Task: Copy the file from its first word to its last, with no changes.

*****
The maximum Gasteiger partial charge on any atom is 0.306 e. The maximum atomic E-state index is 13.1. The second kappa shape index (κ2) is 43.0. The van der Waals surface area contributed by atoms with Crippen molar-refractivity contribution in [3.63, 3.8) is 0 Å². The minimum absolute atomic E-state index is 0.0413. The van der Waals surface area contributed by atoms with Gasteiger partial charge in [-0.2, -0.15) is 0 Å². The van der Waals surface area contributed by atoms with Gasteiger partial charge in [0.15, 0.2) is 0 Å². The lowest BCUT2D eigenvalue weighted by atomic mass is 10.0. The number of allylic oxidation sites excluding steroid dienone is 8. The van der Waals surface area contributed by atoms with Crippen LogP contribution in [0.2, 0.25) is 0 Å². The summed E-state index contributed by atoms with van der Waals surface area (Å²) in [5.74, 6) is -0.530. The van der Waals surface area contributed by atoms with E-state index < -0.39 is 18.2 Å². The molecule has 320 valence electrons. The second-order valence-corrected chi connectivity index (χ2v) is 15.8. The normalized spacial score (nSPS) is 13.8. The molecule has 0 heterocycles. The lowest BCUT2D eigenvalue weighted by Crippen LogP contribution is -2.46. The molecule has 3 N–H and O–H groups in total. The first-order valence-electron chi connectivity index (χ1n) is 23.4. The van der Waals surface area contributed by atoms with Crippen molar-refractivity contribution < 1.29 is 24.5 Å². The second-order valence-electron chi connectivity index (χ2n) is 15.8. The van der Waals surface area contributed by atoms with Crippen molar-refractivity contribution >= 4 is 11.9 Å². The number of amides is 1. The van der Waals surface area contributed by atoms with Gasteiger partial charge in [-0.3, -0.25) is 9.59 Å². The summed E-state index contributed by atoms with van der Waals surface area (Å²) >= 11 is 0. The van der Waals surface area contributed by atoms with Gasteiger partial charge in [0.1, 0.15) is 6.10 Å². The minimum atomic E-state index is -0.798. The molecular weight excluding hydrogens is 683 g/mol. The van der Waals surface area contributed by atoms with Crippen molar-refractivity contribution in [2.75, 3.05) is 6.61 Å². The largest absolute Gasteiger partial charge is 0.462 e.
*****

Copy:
The maximum Gasteiger partial charge on any atom is 0.306 e. The maximum atomic E-state index is 13.1. The second kappa shape index (κ2) is 43.0. The van der Waals surface area contributed by atoms with Crippen molar-refractivity contribution in [3.63, 3.8) is 0 Å². The minimum absolute atomic E-state index is 0.0413. The van der Waals surface area contributed by atoms with Gasteiger partial charge in [-0.2, -0.15) is 0 Å². The van der Waals surface area contributed by atoms with Gasteiger partial charge in [0.15, 0.2) is 0 Å². The lowest BCUT2D eigenvalue weighted by atomic mass is 10.0. The number of allylic oxidation sites excluding steroid dienone is 8. The van der Waals surface area contributed by atoms with Crippen LogP contribution in [0.2, 0.25) is 0 Å². The summed E-state index contributed by atoms with van der Waals surface area (Å²) in [5.74, 6) is -0.530. The van der Waals surface area contributed by atoms with E-state index < -0.39 is 18.2 Å². The molecule has 320 valence electrons. The second-order valence-corrected chi connectivity index (χ2v) is 15.8. The normalized spacial score (nSPS) is 13.8. The molecule has 0 heterocycles. The lowest BCUT2D eigenvalue weighted by Crippen LogP contribution is -2.46. The molecule has 3 N–H and O–H groups in total. The first-order valence-electron chi connectivity index (χ1n) is 23.4. The van der Waals surface area contributed by atoms with Crippen molar-refractivity contribution < 1.29 is 24.5 Å². The second-order valence-electron chi connectivity index (χ2n) is 15.8. The van der Waals surface area contributed by atoms with Crippen molar-refractivity contribution >= 4 is 11.9 Å². The number of amides is 1. The van der Waals surface area contributed by atoms with Gasteiger partial charge in [-0.3, -0.25) is 9.59 Å². The summed E-state index contributed by atoms with van der Waals surface area (Å²) >= 11 is 0. The van der Waals surface area contributed by atoms with Gasteiger partial charge in [0.1, 0.15) is 6.10 Å². The minimum atomic E-state index is -0.798. The molecular weight excluding hydrogens is 683 g/mol. The van der Waals surface area contributed by atoms with Crippen molar-refractivity contribution in [2.75, 3.05) is 6.61 Å². The largest absolute Gasteiger partial charge is 0.462 e.